What if, like Tolstoy's Ivan Ilyich, we got it all wrong? What if our conception and practice of life and living is as fundamentally flawed as the reality television and soft news we half-pretend to scoff at? Increasingly, I'm beginning to believe this is the case, though I harbor no illusion that stating so will alter anyone's consciousness or prompt them to re-evaluate their relationship with the world -- I know from experience that type of awareness, should it ever arise, must do so organically and from within. Still, it doesn't take more than a single earnest glance to realize, particularly in the West, that we have complicated our minds and our existence to a level bordering on the insane. Is it not baffling to think that the majority of humanity's work is concerned with undoing problems we've created and still continue to perpetuate? So much collective attention has been devoted to generating ease and comfort that many have neglected to face the fear and struggle necessary for growth and any degree of true, sustainable cognitive maturity. Instead of living in concert with ourselves and environs, we've made it a habit to continually distinguish ourselves by trumpeting or lamenting the very conflicts we enact and empower, seldom pausing to consider the place from which they stem. The ego, need, and desire are all pits without bottoms, snakes in constant famish for their tails. Know that, and begin.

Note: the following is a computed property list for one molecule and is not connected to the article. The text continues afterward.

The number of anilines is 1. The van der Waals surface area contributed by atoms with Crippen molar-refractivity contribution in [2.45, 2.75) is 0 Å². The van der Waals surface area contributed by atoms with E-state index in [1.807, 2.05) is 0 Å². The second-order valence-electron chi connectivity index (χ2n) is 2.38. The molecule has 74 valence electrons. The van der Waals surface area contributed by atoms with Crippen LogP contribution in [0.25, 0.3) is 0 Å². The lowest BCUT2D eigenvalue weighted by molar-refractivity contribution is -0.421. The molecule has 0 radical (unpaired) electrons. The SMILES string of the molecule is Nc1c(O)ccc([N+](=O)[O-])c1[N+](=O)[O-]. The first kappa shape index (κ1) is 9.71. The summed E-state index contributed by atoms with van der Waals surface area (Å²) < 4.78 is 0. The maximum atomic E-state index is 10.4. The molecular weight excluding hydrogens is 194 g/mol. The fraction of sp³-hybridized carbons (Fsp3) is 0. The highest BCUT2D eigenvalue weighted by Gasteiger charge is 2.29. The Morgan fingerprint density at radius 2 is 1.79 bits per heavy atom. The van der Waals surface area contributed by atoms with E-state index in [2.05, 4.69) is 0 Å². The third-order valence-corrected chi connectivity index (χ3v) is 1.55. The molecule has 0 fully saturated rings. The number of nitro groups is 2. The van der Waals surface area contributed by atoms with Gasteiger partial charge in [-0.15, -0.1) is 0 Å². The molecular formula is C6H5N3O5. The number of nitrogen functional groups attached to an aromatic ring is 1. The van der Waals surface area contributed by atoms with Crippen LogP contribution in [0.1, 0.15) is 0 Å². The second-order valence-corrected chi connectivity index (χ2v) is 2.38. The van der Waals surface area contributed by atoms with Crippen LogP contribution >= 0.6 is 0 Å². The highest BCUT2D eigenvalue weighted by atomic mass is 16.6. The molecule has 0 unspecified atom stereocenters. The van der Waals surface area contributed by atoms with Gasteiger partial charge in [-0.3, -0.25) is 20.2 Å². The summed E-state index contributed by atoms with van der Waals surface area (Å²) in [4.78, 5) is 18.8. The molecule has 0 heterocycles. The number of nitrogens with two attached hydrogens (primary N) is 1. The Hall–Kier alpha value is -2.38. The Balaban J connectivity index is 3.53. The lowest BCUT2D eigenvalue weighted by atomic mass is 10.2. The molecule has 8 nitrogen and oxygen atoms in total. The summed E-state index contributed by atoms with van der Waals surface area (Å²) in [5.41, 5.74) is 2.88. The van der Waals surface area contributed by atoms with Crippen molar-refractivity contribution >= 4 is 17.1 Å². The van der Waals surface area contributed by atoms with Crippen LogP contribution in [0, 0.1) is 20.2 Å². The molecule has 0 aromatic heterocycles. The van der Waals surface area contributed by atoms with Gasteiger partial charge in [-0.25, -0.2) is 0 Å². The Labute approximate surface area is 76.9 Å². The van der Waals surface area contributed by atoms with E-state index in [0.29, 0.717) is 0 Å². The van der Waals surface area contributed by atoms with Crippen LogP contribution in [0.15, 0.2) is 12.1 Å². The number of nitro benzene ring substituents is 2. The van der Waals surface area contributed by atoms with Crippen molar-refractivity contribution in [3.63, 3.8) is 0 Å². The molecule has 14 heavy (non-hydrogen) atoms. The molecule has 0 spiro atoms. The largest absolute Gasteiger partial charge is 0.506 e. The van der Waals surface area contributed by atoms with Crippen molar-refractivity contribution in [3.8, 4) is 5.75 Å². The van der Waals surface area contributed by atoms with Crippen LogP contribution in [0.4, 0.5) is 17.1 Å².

In addition to some formative recent experiences, I've arrived at the above (still evolving) sentiments thanks to a strange, but interconnected cobble of writing that includes Coleridge, Kant, Wordsworth, and the Tao Te Ching; in addition to more contemporary material--much of which seemed to appear at precisely the right time -- like the poems of Robert Penn Warren, Robert Hass, and Afaa Michael Weaver, the songs of Bonnie "Prince" Billy and Bill Callahan, John Steinbeck's East of Eden, John Krakauer's Into the Wild, Eckhart Tolle's A New Earth, and Christopher McDougall's Born to Run. All of it work that evidences profound beauty and points to the fact that there is no ceiling to what one can accomplish or experience, save for the one constructed by the ego-driven, doubt-conditioned (Western?) mind. I'm confident this is true, and that it takes no great talent or intellect to recognize it, just the courage and openness to face one's well-fed demons and say "I am". If more did, we might realize the heaven some say only death can deliver.
All that just to say that my friend, Will Oldham, graciously recorded a song at my request. In Detroit, last December, I was talking to a luminous lady named Shoshanna about some of the ideas above and listening to Will's album Bonnie "Prince" Billy Sings Greatest Palace Music. The first song on the album seemed, in particular, to articulate what has come to be known as "the human condition"--a condition I'm now convinced that we, ourselves, both author and define. The song is called "Horses" and on a whim, after two glasses of wine, I emailed Will expressing my deep affection for it and asked if he'd record a rendition for Fogged Clarity. He did, on a piano in his home in Kentucky. Will is an individual who is close to purely Being, without ego or judgment, and in that closeness is able to do a work from which nothing is separate. His generosity enabled me to share some ideas I've been considering. The Universe works. You can listen to Will sing "Horses" right here.